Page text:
The extra content in the game for the most part is free, and gives little goodies or extra stages to the player. You can fight against old units from Fire Emblem’s past and recruit them to your ranks, like Eliwood from Rekka no Ken or Marth from Shadow Dragon. There are extra missions where you can recruit secret characters later on in the story, each with their own support conversations with the Avatar and difficult combat maps. There are “renown” rewards given out at different milestones, as you earn it through the battles in the game, giving you items like a strong and unique sword or a stat increasing item. The amount of encouragement to play the game after you’re finished is astonishing and truly makes this a diverse and lengthy game, but at the same time manageable for those who won’t go after everything. The problem being that it feels like they are giving away items, which is actually another feature to the extra content, making the game slightly easier if you level up a certain weapon proficiency enough. The past games did not have this type of handout, and I don’t feel as if it was needed with the loads of items you can obtain through renown.
One other key problem is the inaccessibility of the multiplayer aspect. You can team up with a friend to face off together against groups of enemies lead by a specific unit from the game. Unfortunately, while this sounds like an awesome idea, it was executed far better in previous games. You will not be placed on a map together, but rather be forced to fight solo battles taking turns against the enemy. As much as I would enjoy a multiplayer, this was lackluster comparatively to the games of the past such as Shadow Dragon, which had a competitive mode where you face off against your friend on a map with your chosen champions. You also can’t connect to others online but rather they need to be direct contact. It’s these little backtracking mistakes that makes it seem like they had less time to think on various points of the game.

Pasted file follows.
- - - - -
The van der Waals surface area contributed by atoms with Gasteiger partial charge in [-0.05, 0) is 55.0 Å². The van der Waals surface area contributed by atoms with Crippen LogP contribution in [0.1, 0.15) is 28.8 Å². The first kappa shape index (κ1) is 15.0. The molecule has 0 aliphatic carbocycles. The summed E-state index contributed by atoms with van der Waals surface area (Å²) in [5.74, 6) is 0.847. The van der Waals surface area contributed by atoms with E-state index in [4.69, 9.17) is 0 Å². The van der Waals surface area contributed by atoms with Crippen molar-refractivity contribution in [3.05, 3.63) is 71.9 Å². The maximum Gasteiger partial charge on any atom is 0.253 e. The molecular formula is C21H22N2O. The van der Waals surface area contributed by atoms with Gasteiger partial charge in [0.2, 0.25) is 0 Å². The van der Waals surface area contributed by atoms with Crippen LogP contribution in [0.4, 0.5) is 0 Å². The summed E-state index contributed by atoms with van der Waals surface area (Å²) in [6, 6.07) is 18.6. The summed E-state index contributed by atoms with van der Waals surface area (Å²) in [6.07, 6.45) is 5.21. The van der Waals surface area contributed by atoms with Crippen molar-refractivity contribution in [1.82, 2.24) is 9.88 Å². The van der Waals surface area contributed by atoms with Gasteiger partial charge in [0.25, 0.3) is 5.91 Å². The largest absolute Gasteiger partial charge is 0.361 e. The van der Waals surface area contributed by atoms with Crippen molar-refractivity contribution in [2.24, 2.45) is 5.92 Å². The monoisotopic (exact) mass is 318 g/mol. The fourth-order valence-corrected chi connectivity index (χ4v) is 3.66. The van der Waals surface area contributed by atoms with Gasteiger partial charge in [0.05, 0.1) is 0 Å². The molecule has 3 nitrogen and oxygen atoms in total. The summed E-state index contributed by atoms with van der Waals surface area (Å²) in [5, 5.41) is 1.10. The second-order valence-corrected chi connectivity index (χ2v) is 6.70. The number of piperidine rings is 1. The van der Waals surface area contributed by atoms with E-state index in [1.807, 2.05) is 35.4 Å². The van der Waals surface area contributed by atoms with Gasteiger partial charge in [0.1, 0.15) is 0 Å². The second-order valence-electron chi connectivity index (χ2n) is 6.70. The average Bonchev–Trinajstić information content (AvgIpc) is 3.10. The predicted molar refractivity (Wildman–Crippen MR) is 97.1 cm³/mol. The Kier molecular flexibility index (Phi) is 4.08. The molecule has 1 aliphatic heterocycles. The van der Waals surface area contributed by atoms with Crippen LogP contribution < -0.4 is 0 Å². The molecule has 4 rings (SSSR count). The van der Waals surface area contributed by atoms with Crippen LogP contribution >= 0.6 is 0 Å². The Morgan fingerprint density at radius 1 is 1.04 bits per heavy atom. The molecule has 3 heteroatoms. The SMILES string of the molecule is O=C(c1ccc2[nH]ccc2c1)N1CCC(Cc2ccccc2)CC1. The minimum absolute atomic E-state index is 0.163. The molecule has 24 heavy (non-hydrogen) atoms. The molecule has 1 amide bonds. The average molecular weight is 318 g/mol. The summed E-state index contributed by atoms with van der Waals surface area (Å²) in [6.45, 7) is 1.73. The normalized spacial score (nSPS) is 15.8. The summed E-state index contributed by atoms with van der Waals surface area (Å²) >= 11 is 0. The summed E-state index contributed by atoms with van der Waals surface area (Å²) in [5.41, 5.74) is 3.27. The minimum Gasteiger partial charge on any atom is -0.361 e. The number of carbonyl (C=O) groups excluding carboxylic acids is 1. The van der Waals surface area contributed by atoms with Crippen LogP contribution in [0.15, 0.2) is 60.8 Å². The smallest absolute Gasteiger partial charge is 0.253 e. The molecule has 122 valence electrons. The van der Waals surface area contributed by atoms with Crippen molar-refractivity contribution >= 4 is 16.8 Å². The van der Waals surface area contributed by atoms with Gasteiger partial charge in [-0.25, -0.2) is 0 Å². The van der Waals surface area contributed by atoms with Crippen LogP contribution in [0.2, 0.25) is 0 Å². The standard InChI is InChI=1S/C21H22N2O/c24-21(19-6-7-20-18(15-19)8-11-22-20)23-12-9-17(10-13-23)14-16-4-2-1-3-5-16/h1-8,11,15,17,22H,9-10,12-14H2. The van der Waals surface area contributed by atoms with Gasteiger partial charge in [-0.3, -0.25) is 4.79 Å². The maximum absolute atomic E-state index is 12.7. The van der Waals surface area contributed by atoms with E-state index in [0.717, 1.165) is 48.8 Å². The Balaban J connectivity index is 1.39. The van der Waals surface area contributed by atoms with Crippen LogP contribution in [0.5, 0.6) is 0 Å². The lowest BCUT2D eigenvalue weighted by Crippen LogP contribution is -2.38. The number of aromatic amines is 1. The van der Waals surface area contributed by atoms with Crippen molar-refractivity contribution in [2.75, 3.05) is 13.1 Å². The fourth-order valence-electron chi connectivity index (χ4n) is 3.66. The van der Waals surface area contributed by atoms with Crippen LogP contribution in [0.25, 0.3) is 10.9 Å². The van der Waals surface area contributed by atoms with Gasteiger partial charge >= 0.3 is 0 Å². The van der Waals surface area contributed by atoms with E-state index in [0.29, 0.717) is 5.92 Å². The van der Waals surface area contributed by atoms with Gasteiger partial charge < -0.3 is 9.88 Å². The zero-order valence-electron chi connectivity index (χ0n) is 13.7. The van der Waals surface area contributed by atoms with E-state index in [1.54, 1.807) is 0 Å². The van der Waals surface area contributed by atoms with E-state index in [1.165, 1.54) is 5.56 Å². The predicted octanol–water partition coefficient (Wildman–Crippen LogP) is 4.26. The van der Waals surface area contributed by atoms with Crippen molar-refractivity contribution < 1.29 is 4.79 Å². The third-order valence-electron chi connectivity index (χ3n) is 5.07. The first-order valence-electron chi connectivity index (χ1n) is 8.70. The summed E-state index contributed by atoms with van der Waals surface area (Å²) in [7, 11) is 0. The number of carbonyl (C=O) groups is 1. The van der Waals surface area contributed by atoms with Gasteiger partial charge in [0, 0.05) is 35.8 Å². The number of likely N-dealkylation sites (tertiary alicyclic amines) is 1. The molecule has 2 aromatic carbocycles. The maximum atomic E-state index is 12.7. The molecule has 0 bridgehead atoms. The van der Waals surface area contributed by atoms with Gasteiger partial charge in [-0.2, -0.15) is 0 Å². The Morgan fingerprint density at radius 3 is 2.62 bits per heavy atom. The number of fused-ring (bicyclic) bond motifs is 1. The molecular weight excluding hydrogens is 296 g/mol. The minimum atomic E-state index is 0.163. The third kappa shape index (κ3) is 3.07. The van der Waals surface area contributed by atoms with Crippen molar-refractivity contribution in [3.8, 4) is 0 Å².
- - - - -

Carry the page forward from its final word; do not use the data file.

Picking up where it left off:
Despite some miniscule hiccups, Intelligent Systems’ Fire Emblem Awakening is one of, if not the best title on the 3DS. They made a more personalized experience comparatively to games in the past and easily has one of the largest and best cast of characters. The strategy RPG elements are much like they were in previous installments, only changing up a few things here in there to create more strategies with elements like reclassing and pairing up units. The multiplayer is completely lacking and the game at times seems like it’s just handing you items to make it easier. You’ll never really run out of money, making weapon management only essential early to mid-game. That being said, Fire Emblem Awakening is nothing short of an immersive experience with the support conversations, the marriages, the children, the extra content, as well as the Avatar features, making it a memorable and timeless experience for all varieties of players; both veterans in the strategy genre and casual players.
Similar Games Liked:
Fire Emblem: Sacred Stones (GBA)
Advance Wars (GBA)
Similar Games Disliked:
Fire Emblem: Shadow Dragon (DS)